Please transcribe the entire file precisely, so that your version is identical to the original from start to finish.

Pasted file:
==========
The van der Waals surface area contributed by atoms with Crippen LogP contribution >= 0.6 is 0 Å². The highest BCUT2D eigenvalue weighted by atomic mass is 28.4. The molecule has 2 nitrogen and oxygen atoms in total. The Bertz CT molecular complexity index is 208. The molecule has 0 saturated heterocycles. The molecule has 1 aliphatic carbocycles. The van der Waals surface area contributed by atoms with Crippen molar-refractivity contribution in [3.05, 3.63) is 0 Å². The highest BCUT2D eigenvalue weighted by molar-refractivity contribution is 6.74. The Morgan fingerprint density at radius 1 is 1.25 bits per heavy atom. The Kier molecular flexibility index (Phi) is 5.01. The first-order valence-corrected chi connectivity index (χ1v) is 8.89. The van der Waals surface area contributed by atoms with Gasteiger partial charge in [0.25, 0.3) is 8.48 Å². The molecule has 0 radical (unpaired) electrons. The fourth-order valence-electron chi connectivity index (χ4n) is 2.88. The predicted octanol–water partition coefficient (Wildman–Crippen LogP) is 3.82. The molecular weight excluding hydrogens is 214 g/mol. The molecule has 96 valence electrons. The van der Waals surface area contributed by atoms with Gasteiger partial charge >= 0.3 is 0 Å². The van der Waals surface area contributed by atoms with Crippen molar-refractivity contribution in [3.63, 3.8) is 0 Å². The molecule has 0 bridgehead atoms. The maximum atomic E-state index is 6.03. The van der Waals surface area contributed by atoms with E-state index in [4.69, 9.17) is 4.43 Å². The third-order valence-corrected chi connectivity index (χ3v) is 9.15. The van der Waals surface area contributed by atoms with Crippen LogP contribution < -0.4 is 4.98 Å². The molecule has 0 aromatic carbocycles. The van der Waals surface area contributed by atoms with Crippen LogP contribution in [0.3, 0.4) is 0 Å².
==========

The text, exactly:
The van der Waals surface area contributed by atoms with Crippen LogP contribution >= 0.6 is 0 Å². The highest BCUT2D eigenvalue weighted by atomic mass is 28.4. The molecule has 2 nitrogen and oxygen atoms in total. The Bertz CT molecular complexity index is 208. The molecule has 0 saturated heterocycles. The molecule has 1 aliphatic carbocycles. The van der Waals surface area contributed by atoms with Crippen molar-refractivity contribution in [3.05, 3.63) is 0 Å². The highest BCUT2D eigenvalue weighted by molar-refractivity contribution is 6.74. The Morgan fingerprint density at radius 1 is 1.25 bits per heavy atom. The Kier molecular flexibility index (Phi) is 5.01. The first-order valence-corrected chi connectivity index (χ1v) is 8.89. The van der Waals surface area contributed by atoms with Gasteiger partial charge in [0.25, 0.3) is 8.48 Å². The molecule has 0 radical (unpaired) electrons. The fourth-order valence-electron chi connectivity index (χ4n) is 2.88. The predicted octanol–water partition coefficient (Wildman–Crippen LogP) is 3.82. The molecular weight excluding hydrogens is 214 g/mol. The molecule has 96 valence electrons. The van der Waals surface area contributed by atoms with Gasteiger partial charge >= 0.3 is 0 Å². The van der Waals surface area contributed by atoms with Crippen molar-refractivity contribution in [3.63, 3.8) is 0 Å². The molecule has 0 bridgehead atoms. The maximum atomic E-state index is 6.03. The van der Waals surface area contributed by atoms with E-state index in [4.69, 9.17) is 4.43 Å². The third-order valence-corrected chi connectivity index (χ3v) is 9.15. The van der Waals surface area contributed by atoms with Crippen LogP contribution < -0.4 is 4.98 Å². The molecule has 0 aromatic carbocycles. The van der Waals surface area contributed by atoms with Crippen LogP contribution in [0.3, 0.4) is 0 Å².